Sites of Black History

About the Project

This project seeks to increase awareness and preservation of sites and structures that tell the story of the Black experience in Cincinnati.  

The historic preservation movement has made substantial progress in preserving and commemorating the places that reflect the history of white America.  Less focus has been placed on the sites associated with the history of African American communities.  

Only 2% of the 95,000 entries on the National Register of Historic Places (NRHP) focus on the experience of Black Americans. Cincinnati has a similar deficit.  While there is increasing recognition of places such as Greystone Ballroom at Music Hall, the Manse Hotel in Walnut Hills, and King Records studios in Evanston, these important sites are only a small part of a much, much larger untold history.  

How to Get Involved

Want to help CPA Identify Black Historic Sites? Please answer the questions in this Google Form to start!

To ensure we are seeking input from those most impacted, please help us connect with communities of color by emailing our Black Sites Researcher, Deqah Wetzel at Deqah@cincinnatipreservation.org

Examples of Significant Themes in Black History

The Green Book

The historical significance of Green Book sites is unparalleled and provides us with a meaningful glimpse of what autonomy meant to Black families during Jim Crow segregation. The Green Book was first published in 1936 by New York City mailman Victor Hugo Green and ran until the mid 1960s. Full CPA article coming soon…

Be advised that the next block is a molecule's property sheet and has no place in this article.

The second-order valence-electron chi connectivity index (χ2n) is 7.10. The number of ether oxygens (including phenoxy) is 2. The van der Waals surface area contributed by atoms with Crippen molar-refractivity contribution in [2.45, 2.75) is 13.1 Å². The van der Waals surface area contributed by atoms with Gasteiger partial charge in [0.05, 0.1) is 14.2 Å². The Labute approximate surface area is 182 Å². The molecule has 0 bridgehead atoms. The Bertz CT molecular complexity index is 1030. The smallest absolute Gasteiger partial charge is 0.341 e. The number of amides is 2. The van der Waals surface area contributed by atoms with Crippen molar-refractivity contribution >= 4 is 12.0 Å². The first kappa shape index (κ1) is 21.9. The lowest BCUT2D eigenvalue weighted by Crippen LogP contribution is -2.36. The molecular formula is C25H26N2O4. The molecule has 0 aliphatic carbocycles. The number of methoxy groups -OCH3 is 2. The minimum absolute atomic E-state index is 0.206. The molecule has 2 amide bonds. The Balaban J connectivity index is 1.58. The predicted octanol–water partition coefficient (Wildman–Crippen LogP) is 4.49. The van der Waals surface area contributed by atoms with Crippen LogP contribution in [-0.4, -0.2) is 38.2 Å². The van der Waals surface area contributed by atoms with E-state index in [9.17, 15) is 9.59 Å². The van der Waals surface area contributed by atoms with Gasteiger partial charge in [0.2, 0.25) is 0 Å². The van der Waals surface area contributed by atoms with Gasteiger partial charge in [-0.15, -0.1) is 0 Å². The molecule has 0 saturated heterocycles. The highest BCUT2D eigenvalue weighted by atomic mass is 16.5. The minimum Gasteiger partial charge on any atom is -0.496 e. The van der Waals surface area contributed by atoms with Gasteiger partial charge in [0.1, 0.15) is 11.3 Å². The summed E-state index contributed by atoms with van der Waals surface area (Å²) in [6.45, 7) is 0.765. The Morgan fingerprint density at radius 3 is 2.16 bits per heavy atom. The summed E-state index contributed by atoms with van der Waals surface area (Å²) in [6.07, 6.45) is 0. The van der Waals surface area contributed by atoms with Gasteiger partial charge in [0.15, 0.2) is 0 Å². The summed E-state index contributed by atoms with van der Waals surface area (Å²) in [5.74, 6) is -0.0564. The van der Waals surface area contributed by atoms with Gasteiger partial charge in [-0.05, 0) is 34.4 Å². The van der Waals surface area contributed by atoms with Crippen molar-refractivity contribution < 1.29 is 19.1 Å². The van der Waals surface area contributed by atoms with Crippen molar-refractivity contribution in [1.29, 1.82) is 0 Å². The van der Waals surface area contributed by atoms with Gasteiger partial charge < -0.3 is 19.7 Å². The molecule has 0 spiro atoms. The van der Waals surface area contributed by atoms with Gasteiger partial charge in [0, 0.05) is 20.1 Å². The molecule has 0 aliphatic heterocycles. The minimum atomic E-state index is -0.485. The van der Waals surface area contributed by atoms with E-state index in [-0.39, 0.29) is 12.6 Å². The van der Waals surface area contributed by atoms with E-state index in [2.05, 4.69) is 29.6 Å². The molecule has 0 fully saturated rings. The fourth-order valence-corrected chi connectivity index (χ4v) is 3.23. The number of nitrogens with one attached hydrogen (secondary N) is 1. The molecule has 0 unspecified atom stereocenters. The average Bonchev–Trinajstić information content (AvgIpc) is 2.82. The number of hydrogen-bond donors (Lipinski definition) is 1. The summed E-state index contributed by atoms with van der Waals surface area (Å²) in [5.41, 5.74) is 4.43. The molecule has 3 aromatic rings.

Former Edgemont Inn also known as Harriet Beecher Stowe House in Walnut Hills

Education

Eckstein School 

This former segregated school possesses significant historical information that can teach us a lot about how African American students received education during Jim Crow segregation. In September 2021, CPA purchased this building in order to save it from demolition. 

Eckstein School - Provided by Robert Fleischel
Children work on diorama at Eckstein School

Churches

St. Mark Church

Although Evanston was not a majority African American community when St. Mark was constructed in 1916, over time, the neighborhood’s social, physical, and economic landscape transformed. By the mid-20th century, urban renewal practices in the city led Evanston and surrounding neighborhoods to become predominantly Black. In turn, St. Mark’s Black parish grew. As a result, St. Mark is now as much a cultural resource as it is religious.  

 

Although Evanston was not a majority African American community when St. Mark was constructed in 1916, over time, the neighborhood’s social, physical, and economic landscape transformed. By the mid-20th century, urban renewal practices in the city led Evanston and surrounding neighborhoods to become predominantly Black. In turn, St. Mark’s Black parish grew. As a result, St. Mark is now as much a cultural resource as it is religious.  

 
St. Marks - An Evanston Landmark

Want to learn more about Black Historic Sites in Cincinnati, look no further:

CPA’s Black History Speaker Series

CPA Articles on Local Black History

    • Owl’s Nest Park Pavilion in Evanston – A park property. A community staple. However you describe it, this impressive pavilion may not have been designed by a Black architect, but it is located in a community of color and deserves to be preserved. Click the link for more information on this property.
    • Dr. Lucy Orintha Oxley: Family Medicine Trailblazer – This incredibly resilient African American female doctor overcame unfathomable odds to become a medical practitioner in Cincinnati. Read the article to learn more.